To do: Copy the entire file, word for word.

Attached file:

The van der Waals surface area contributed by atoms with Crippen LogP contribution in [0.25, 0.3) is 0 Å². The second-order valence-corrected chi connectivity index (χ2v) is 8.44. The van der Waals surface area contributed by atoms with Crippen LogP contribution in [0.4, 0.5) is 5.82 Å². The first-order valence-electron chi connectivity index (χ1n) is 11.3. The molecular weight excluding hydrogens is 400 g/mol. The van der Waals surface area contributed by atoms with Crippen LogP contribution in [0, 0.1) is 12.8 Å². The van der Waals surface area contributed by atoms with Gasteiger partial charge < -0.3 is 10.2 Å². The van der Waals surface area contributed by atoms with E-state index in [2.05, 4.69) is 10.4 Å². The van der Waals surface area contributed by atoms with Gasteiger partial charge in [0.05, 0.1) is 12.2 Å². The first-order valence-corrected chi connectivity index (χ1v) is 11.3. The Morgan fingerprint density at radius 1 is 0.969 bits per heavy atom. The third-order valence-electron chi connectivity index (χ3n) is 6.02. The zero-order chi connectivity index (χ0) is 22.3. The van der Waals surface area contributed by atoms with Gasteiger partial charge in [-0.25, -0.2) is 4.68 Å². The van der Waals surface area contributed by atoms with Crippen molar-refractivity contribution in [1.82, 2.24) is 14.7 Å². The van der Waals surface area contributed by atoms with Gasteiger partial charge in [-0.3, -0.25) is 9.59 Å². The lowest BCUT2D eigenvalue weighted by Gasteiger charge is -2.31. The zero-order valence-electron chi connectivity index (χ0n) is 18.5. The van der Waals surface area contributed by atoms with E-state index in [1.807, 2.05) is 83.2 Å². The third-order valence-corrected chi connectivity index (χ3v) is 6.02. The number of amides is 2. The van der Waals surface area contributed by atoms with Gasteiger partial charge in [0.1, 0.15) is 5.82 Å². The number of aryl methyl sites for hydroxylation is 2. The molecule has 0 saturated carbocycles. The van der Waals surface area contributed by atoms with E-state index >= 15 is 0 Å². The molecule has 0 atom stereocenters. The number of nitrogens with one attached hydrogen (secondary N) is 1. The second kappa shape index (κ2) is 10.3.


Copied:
The van der Waals surface area contributed by atoms with Crippen LogP contribution in [0.25, 0.3) is 0 Å². The second-order valence-corrected chi connectivity index (χ2v) is 8.44. The van der Waals surface area contributed by atoms with Crippen LogP contribution in [0.4, 0.5) is 5.82 Å². The first-order valence-electron chi connectivity index (χ1n) is 11.3. The molecular weight excluding hydrogens is 400 g/mol. The van der Waals surface area contributed by atoms with Crippen LogP contribution in [0, 0.1) is 12.8 Å². The van der Waals surface area contributed by atoms with Gasteiger partial charge < -0.3 is 10.2 Å². The van der Waals surface area contributed by atoms with E-state index in [2.05, 4.69) is 10.4 Å². The van der Waals surface area contributed by atoms with Gasteiger partial charge in [0.05, 0.1) is 12.2 Å². The first-order valence-corrected chi connectivity index (χ1v) is 11.3. The Morgan fingerprint density at radius 1 is 0.969 bits per heavy atom. The third-order valence-electron chi connectivity index (χ3n) is 6.02. The zero-order chi connectivity index (χ0) is 22.3. The van der Waals surface area contributed by atoms with Gasteiger partial charge in [-0.25, -0.2) is 4.68 Å². The van der Waals surface area contributed by atoms with Crippen molar-refractivity contribution in [1.82, 2.24) is 14.7 Å². The van der Waals surface area contributed by atoms with Gasteiger partial charge in [-0.3, -0.25) is 9.59 Å². The lowest BCUT2D eigenvalue weighted by Gasteiger charge is -2.31. The zero-order valence-electron chi connectivity index (χ0n) is 18.5. The van der Waals surface area contributed by atoms with E-state index in [1.807, 2.05) is 83.2 Å². The third-order valence-corrected chi connectivity index (χ3v) is 6.02. The number of amides is 2. The van der Waals surface area contributed by atoms with Gasteiger partial charge in [0.1, 0.15) is 5.82 Å². The number of aryl methyl sites for hydroxylation is 2. The molecule has 0 saturated carbocycles. The van der Waals surface area contributed by atoms with E-state index >= 15 is 0 Å². The molecule has 0 atom stereocenters. The number of nitrogens with one attached hydrogen (secondary N) is 1. The second kappa shape index (κ2) is 10.3.